October 17, 2006. Words of Wisdom.

“More and more I’ve come to understand that listening is one of the most important things we can do for one another. Whether the other be an adult or a child, our engagement in listening to who that person is can often be our greatest gift. Whether that person is speaking or playing or ­dancing, building or singing or painting, if we care, we can listen.” Fred Rogers

Mr. Rogers

Enjoy this informative article on Mr. Rogers: The Power of Listening…

The Power of Listening

Hedda SharapanI can hardly believe it myself, but October marks my 50th year working with Fred Rogers and his company! Since this newsletter is about “What we can continue to learn from Fred,” I’ve been thinking about some things I’ve learned from him. And I wanted to share with you one of the most important things he taught me – and that’s about “listening.”

Fred was an extraordinary listener. Over the years I had the opportunity to watch him with others — children and adults, guests on the program…in the studio…in the office. It was obvious that he wanted to connect with people, and he worked hard to do that. He was so “other-oriented” even with reporters, that he was more interested in listening to their story than in telling his. They often mentioned that they came away knowing more about their own lives because of his insightful questions.

One of my favorite Neighborhood examples of “listening” is this treasured visit with Jeff Erlanger, the boy in the wheelchair. This was an authentic conversation between two people, unscripted and unrehearsed. Fred had met Jeff only briefly a few years before at a PBS station in Wisconsin. Watch and listen for Fred’s listening skills —  for the many ways Fred lets Jeff know, “I care about you.”

Here are some of the things I learned from Fred about “listening” as I watched him with Jeff Erlanger and with so many others:

Asking questions
Questions are such a powerful way to say, “I care about what you have to say, and I want to know more about you.” Questions open the door for someone to share their thoughts and feelings with us. And isn’t that what helps us connect with someone, when we learn more about what they’re thinking and feeling? Whether we agree with them or not, at least we gain more understanding of what’s behind their concerns.

I’ve learned something else from one of Fred’s friends and colleagues, Steve Woods, who spent many years as a sensitive and caring grief counselor. Steve said that after someone has answered our question, it helps to say, “Tell me more.” I really do feel that advice helped me have much more open conversations, even with my grandchildren.

Really listening
In Fred’s conversation with Jeff, he showed us what it looks like to really listen. It was obvious that he was listening with more than his ears. There was so much in his body language, as he leaned forward, sat at Jeff’s eye level and never took his eyes off Jeff.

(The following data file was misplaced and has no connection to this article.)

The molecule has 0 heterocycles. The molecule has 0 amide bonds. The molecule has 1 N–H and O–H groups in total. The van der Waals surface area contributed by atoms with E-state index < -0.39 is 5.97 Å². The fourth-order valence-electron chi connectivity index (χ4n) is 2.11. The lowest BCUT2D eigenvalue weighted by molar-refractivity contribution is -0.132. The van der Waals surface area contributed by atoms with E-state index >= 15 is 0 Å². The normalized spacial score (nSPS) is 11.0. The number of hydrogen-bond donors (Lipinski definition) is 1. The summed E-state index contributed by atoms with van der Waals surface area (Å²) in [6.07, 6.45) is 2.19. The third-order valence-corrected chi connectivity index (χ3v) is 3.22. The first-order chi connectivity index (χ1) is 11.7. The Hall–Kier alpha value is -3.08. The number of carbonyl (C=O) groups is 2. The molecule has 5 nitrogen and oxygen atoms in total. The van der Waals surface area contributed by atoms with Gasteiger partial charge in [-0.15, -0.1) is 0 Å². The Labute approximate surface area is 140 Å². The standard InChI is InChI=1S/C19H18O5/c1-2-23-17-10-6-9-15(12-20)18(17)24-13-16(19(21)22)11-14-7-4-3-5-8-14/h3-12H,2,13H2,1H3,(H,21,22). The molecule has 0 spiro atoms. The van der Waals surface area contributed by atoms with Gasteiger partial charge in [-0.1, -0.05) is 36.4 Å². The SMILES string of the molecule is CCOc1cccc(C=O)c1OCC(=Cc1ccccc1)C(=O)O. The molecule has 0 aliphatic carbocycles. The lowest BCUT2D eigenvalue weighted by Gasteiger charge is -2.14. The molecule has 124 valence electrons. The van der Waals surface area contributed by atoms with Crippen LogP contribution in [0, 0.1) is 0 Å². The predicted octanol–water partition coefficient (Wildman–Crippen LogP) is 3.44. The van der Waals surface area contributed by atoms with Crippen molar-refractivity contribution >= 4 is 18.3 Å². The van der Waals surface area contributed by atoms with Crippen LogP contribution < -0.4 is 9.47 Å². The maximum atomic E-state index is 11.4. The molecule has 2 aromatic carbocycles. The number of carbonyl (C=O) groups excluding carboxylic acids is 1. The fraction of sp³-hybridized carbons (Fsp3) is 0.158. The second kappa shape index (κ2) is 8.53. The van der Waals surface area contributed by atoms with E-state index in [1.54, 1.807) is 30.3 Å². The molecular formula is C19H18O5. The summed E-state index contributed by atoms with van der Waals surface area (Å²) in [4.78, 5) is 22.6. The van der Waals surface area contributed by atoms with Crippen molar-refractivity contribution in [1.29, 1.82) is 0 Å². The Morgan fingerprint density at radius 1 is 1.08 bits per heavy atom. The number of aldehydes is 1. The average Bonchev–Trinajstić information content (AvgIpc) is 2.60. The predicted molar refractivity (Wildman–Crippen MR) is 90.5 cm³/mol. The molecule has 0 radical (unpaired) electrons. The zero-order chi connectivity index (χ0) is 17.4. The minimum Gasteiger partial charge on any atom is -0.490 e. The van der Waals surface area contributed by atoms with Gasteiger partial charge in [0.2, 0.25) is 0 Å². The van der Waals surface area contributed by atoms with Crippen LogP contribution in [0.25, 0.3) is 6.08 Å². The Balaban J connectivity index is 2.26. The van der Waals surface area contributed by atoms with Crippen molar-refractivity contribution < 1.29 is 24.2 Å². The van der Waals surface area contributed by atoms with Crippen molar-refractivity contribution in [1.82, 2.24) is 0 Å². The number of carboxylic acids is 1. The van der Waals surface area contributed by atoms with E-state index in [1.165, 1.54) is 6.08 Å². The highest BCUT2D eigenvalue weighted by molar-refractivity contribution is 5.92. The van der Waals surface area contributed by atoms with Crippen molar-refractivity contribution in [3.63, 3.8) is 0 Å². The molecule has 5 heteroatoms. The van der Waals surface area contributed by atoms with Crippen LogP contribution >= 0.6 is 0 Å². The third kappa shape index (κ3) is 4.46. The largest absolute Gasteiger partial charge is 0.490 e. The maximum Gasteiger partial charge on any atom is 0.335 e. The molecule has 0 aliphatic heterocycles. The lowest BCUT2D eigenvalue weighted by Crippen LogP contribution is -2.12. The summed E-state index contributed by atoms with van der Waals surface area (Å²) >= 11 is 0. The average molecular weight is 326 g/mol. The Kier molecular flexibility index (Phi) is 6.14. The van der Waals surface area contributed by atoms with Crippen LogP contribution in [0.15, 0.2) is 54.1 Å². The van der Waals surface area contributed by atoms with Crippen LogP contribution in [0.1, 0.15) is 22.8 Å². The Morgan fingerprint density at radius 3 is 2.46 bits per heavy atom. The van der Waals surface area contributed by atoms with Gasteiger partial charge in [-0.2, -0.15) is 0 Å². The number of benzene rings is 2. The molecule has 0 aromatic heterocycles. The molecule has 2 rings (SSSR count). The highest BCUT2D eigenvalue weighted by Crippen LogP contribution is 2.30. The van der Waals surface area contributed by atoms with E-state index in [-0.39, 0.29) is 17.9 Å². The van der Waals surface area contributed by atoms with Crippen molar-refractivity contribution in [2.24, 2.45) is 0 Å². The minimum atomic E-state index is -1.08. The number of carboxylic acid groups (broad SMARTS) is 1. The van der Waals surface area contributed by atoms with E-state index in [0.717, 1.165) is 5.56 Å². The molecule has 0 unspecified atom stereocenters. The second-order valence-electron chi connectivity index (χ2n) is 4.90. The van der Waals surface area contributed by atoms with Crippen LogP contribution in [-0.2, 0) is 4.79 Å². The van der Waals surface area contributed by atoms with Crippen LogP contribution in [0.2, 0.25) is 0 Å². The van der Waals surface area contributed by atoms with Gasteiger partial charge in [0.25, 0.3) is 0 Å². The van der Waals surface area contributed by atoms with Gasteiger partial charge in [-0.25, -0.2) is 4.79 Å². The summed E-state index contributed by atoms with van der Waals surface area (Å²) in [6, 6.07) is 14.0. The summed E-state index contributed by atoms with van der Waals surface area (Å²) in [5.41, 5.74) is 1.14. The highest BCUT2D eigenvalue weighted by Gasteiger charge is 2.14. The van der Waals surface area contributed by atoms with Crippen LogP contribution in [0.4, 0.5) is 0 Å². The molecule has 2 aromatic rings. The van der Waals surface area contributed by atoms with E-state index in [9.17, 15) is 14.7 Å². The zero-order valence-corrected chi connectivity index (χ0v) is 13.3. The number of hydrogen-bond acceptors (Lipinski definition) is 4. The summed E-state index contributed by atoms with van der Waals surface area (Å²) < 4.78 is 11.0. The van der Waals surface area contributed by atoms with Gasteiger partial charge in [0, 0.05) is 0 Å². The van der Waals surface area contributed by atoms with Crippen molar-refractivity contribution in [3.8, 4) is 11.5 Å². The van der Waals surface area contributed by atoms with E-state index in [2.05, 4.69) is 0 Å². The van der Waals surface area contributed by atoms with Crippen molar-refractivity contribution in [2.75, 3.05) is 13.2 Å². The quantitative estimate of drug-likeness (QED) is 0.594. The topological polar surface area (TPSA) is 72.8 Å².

This was a friendly visit, but even in difficult situations, haven’t you found that most of the time by just listening, you’re helping someone? We all want to know someone cares and that our ideas, thoughts, and feelings are heard. Fred also said, “Whatever is mentionable can be more manageable.” In fact, you don’t have to offer suggestions or solutions. Just by listening to someone, you’re offering affirmation and validating feelings. And, with encouragement to talk more about their situation, people often find their own ways to cope.

Waiting through the silence
Did you notice how much silent time there was after some of Fred’s questions to Jeff? That’s another part of listening that we can learn from Fred – becoming comfortable with the silence so we can give someone time to think, or to let that person know that we’re okay with being together in the quiet, without any words at all. Fred helped us realize that, in fact, silence can be comforting.
We’re all interacting with so many people, children and adults, with so many needs, concerns and feelings.  And it’s great to be reminded by Fred that how we listen is more important than what we say. And when we let children – and adults – know that we really do care about who they are, they’ll be more likely to feel a closer connection with us. And that’s how relationships grow.

Thank you for being our neighbor,
Hedda
Hedda Sharapan
M.S. Child Development
PNC Grow Up Great Senior Fellow
hedda.sharapan@stvincent.edu

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